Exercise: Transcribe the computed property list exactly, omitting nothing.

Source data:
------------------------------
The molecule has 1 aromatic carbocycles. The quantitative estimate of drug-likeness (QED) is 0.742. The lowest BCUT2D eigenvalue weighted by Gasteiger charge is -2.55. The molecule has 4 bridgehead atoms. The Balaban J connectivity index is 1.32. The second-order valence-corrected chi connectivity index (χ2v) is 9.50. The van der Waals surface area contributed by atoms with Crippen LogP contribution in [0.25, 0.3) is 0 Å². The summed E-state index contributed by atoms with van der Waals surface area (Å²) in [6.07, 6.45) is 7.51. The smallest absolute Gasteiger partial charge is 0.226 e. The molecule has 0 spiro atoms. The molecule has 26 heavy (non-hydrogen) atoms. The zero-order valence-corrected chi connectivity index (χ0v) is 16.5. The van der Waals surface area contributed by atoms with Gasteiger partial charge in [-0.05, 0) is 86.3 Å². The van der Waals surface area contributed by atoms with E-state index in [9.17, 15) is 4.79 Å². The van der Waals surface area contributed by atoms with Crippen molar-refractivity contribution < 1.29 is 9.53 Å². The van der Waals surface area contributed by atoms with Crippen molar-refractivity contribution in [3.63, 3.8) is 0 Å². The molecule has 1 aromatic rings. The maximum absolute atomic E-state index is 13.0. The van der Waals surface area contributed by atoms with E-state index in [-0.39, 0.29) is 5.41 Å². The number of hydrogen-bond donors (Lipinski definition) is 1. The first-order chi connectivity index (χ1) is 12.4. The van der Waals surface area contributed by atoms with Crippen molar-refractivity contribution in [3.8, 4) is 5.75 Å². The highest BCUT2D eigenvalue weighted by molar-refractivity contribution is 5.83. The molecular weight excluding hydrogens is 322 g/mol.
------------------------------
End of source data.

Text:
The molecule has 1 aromatic carbocycles. The quantitative estimate of drug-likeness (QED) is 0.742. The lowest BCUT2D eigenvalue weighted by Gasteiger charge is -2.55. The molecule has 4 bridgehead atoms. The Balaban J connectivity index is 1.32. The second-order valence-corrected chi connectivity index (χ2v) is 9.50. The van der Waals surface area contributed by atoms with Crippen LogP contribution in [0.25, 0.3) is 0 Å². The summed E-state index contributed by atoms with van der Waals surface area (Å²) in [6.07, 6.45) is 7.51. The smallest absolute Gasteiger partial charge is 0.226 e. The molecule has 0 spiro atoms. The molecule has 26 heavy (non-hydrogen) atoms. The zero-order valence-corrected chi connectivity index (χ0v) is 16.5. The van der Waals surface area contributed by atoms with Gasteiger partial charge in [-0.05, 0) is 86.3 Å². The van der Waals surface area contributed by atoms with E-state index in [9.17, 15) is 4.79 Å². The van der Waals surface area contributed by atoms with Crippen molar-refractivity contribution < 1.29 is 9.53 Å². The van der Waals surface area contributed by atoms with Crippen molar-refractivity contribution in [3.63, 3.8) is 0 Å². The molecule has 1 aromatic rings. The maximum absolute atomic E-state index is 13.0. The van der Waals surface area contributed by atoms with E-state index in [-0.39, 0.29) is 5.41 Å². The number of hydrogen-bond donors (Lipinski definition) is 1. The first-order chi connectivity index (χ1) is 12.4. The van der Waals surface area contributed by atoms with Crippen molar-refractivity contribution in [3.8, 4) is 5.75 Å². The highest BCUT2D eigenvalue weighted by molar-refractivity contribution is 5.83. The molecular weight excluding hydrogens is 322 g/mol.